Getting Asian Consumers to Spend

Governments are prodding shoppers with vouchers and checks, but it won't be enough to overcome the global slowdown

Clare Cheng's family is crazy about seafood. So when Cheng received a voucher worth $108 from the Taiwanese government in January, she treated her parents and two sisters to oysters, salmon, and scallops at a local restaurant. "My mother loves the all-you-can-eat buffet," says Cheng. "We used up the entire voucher."

Cheng's family outing came courtesy of an Asia-wide push to persuade people to spend. One of Asia's traditional strengths, a penchant for saving, has become a weakness in the current downturn. Their fat bank accounts funded Asia's exporters. Now, with exports off by nearly half in some countries, governments from Beijing to Bangkok are scrambling to boost consumption to make up the difference.

Most countries seem to think extra cash will get people to open their wallets. In Taiwan's $2.5 billion program, each of the island's 23 million residents got a $108 voucher that can be used just like cash—except that it must be spent by yearend. In China, Hangzhou, Nanjing, Ningbo, and other cities are handing out coupons worth up to $30 for locals to spend in restaurants and hotels. Thailand is sending checks worth $58 to more than 10 million low-income workers, and Japan is distributing $130-$200 to every citizen—some $20 billion in all.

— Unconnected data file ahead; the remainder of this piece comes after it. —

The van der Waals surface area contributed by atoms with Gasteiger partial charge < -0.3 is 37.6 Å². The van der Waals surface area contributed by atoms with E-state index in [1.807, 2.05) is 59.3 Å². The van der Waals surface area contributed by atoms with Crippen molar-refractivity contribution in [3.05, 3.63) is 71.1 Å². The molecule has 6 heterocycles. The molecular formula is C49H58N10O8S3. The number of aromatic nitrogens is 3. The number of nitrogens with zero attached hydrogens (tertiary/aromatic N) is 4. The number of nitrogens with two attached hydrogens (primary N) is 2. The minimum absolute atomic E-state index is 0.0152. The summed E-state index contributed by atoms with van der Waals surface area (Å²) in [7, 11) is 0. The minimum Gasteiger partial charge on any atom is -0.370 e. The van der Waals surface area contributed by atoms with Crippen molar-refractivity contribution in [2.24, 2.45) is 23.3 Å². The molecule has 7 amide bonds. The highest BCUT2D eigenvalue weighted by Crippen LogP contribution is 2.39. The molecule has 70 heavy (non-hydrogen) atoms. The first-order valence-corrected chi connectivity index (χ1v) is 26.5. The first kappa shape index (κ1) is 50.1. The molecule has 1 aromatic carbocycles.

Economists say Taiwan's voucher program is the right approach. While Japan's cash payments can be stuffed under the futon, vouchers force recipients to actually spend. Taiwan's scheme has gotten an extra boost from additional discounts some retailers are offering to those paying with vouchers. "It's quite a good thing at the right time," says Norman Yin, a finance professor at National Chengchi University in Taipei, who spent his handout on computer accessories. "But it's only a short-term means."

Therein lies the rub. One-off payments aren't about to alter lifelong saving habits. To encourage higher spending, governments need to improve public health, education, and retirement benefits; without them, people are inclined to save rather than shop. Worse, it's unclear whether any amount of domestic spending can make up for falling exports anytime soon. While programs aimed at getting Asians to hit the mall may have some effect, they won't be enough to offset the global slowdown. Says Supavud Saicheua, a Merrill Lynch economist in Bangkok: "We can only hope for some sort of miracle in the U.S. and Europe."

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